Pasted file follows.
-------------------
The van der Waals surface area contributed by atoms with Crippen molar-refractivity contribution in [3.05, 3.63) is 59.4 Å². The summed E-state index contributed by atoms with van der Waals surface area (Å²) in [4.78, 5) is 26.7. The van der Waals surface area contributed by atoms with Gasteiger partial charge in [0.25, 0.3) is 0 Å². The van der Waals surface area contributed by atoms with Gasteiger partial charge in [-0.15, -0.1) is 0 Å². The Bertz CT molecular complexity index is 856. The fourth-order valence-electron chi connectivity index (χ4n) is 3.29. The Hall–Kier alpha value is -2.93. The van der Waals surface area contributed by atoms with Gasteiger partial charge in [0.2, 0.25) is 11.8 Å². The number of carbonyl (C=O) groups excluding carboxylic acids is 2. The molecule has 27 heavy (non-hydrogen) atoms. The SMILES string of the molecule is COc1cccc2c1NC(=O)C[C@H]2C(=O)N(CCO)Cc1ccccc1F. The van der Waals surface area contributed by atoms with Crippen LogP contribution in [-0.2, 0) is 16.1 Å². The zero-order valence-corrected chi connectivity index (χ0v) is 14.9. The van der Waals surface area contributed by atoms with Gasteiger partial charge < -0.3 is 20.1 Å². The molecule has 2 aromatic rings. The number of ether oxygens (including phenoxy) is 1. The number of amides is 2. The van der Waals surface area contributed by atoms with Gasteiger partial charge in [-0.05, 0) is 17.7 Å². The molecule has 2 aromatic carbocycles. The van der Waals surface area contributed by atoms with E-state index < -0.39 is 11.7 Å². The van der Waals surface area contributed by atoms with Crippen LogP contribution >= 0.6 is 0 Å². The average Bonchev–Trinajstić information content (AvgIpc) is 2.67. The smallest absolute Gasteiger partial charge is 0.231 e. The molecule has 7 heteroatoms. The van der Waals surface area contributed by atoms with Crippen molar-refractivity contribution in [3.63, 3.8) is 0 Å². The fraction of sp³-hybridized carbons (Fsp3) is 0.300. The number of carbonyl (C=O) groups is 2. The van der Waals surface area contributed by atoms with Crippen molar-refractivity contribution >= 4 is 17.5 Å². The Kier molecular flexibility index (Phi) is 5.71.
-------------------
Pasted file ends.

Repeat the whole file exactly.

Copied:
The van der Waals surface area contributed by atoms with Crippen molar-refractivity contribution in [3.05, 3.63) is 59.4 Å². The summed E-state index contributed by atoms with van der Waals surface area (Å²) in [4.78, 5) is 26.7. The van der Waals surface area contributed by atoms with Gasteiger partial charge in [0.25, 0.3) is 0 Å². The van der Waals surface area contributed by atoms with Gasteiger partial charge in [-0.15, -0.1) is 0 Å². The Bertz CT molecular complexity index is 856. The fourth-order valence-electron chi connectivity index (χ4n) is 3.29. The Hall–Kier alpha value is -2.93. The van der Waals surface area contributed by atoms with Gasteiger partial charge in [0.2, 0.25) is 11.8 Å². The number of carbonyl (C=O) groups excluding carboxylic acids is 2. The molecule has 27 heavy (non-hydrogen) atoms. The SMILES string of the molecule is COc1cccc2c1NC(=O)C[C@H]2C(=O)N(CCO)Cc1ccccc1F. The van der Waals surface area contributed by atoms with Crippen LogP contribution in [-0.2, 0) is 16.1 Å². The zero-order valence-corrected chi connectivity index (χ0v) is 14.9. The van der Waals surface area contributed by atoms with Gasteiger partial charge < -0.3 is 20.1 Å². The molecule has 2 aromatic rings. The number of ether oxygens (including phenoxy) is 1. The number of amides is 2. The van der Waals surface area contributed by atoms with Gasteiger partial charge in [-0.05, 0) is 17.7 Å². The molecule has 2 aromatic carbocycles. The van der Waals surface area contributed by atoms with E-state index < -0.39 is 11.7 Å². The van der Waals surface area contributed by atoms with Crippen LogP contribution >= 0.6 is 0 Å². The average Bonchev–Trinajstić information content (AvgIpc) is 2.67. The smallest absolute Gasteiger partial charge is 0.231 e. The molecule has 7 heteroatoms. The van der Waals surface area contributed by atoms with Crippen molar-refractivity contribution in [3.63, 3.8) is 0 Å². The fraction of sp³-hybridized carbons (Fsp3) is 0.300. The number of carbonyl (C=O) groups is 2. The van der Waals surface area contributed by atoms with Crippen molar-refractivity contribution >= 4 is 17.5 Å². The Kier molecular flexibility index (Phi) is 5.71.